In a recent study posted to the medRxiv* preprint server, researchers assessed the impact of severe acute respiratory syndrome coronavirus 2 (SARS-CoV-2) vaccination on the occurrence and severity of symptoms in SARS-CoV-2 Omicron-infected hospitalized patients.
Compared to the SARS-CoV-2 Delta variant of concern (VOC), the enormous number of coronavirus disease 2019 (COVID-19) infections reported during the Omicron surge were accompanied by a lower case-fatality rate. This novel VOC fueled curiosity about the effects of vaccination on both an individual and a community level about whether COVID-19 vaccines intrinsically decreased the risk of severe infection. Research so far has given only a partial picture of the scenario since a majority of mild cases are not hospitalized or not even diagnosed.
About the study
In the present study, researchers determined whether vaccination status was related to the severity of SARS-CoV-2 Omicron infection in hospitalized patients.
A retrospective, multicenter investigation was conducted across 14 hospital centers in Bulgaria, Croatia, France, and Turkey. Notwithstanding the reason for hospitalization, hospitalized patients having a polymerase chain reaction (PCR)-confirmed SARS-CoV-2 diagnosis between 1 December 2021 and 3 March 2022, were included in the study. A patient was deemed fully vaccinated if that were immunized with a minimum of one Ad26.CoV2-S injection, two ChAdOx1-S, and/or messenger ribonucleic acid (mRNA) vaccines such as tozinameran and elasomeran, with the last dose administered at least 14 days prior to the PCR diagnosis.
The study cohort included 1215 hospitalized patients, 746 of whom had received all vaccine doses, whereas 469 had received none. Most vaccinated patients who had complete records of their vaccinations had either received solely tozinameran or a combination of the two mRNA vaccines. More than two dosages were administered to 395 patients. Although no significant variance was noted between vaccinated and unvaccinated patients with respect to the number of comorbidities, vaccinated patients were more likely to be slightly older, be men, and have specific comorbidities.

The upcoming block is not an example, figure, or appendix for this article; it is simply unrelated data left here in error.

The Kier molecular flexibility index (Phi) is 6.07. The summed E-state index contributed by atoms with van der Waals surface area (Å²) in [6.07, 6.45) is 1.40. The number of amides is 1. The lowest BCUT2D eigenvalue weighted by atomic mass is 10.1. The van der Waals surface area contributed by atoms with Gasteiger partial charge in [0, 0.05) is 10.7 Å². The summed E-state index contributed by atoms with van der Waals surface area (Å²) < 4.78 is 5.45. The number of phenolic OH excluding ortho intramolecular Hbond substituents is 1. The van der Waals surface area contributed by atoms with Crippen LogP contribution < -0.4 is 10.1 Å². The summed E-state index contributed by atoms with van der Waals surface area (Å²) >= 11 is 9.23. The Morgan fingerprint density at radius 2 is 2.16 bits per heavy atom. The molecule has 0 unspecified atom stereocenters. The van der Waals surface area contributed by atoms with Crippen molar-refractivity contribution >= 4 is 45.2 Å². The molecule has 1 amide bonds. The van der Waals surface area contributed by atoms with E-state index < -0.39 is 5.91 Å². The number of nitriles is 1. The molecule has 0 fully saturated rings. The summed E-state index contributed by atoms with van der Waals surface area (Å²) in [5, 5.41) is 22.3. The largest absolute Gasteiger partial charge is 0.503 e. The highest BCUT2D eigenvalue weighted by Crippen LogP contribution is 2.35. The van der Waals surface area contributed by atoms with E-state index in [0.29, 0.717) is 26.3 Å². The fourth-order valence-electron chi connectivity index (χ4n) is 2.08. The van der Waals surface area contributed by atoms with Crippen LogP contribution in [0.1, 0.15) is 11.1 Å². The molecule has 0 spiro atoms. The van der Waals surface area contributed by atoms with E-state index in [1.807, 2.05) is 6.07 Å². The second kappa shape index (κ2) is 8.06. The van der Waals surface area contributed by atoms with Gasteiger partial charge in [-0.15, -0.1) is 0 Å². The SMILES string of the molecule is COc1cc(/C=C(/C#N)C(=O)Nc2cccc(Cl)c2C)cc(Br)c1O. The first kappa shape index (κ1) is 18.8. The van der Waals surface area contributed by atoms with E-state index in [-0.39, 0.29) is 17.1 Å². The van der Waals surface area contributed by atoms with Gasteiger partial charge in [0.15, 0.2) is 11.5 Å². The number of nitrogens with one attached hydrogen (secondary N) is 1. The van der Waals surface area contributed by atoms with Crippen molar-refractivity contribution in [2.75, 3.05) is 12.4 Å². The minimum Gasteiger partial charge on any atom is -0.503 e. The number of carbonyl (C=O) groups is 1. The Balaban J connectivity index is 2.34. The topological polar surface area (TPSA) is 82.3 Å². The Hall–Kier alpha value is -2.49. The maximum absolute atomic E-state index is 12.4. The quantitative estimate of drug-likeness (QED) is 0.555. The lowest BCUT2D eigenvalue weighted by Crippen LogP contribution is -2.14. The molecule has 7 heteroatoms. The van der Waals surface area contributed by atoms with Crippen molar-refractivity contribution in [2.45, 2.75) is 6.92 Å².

Unvaccinated patients displayed more severe COVID-19 infections and were more likely to be hospitalized due to COVID-19 than any other reason that was incident with diagnosis of an asymptomatic COVID-19. Furthermore, their lung involvement was comparatively extensive on computed tomography (CT) scan. Unvaccinated patients also needed oxygen supplementation more often, for longer periods at a higher flow. They were also more likely to require immunomodulatory therapy, including steroidal anti-inflammatory drugs. Notably, the vaccine's protective impact was more prominent at an older age.
The primary outcomes considered included oxygen supplementation, the requirement for intensive care unit (ICU) admission, and 28-day mortality. In bivariate analysis, patients who were older, were male, and had comorbidities were significantly linked to one or more negative outcomes. Multivariate analysis showed that the protective effect of immunization was maintained with respect to oxygen requirement, ICU admission, and the risk of death. Vaccination also mitigated and essentially eliminated the detrimental effects of several comorbidities. Kidney failure, solid or hematological cancer, and older age were independent risk factors that could lead to more severe outcomes, including death. Only the need for oxygen was significantly impacted by pulmonary illnesses, which tended to have a negative effect on the result.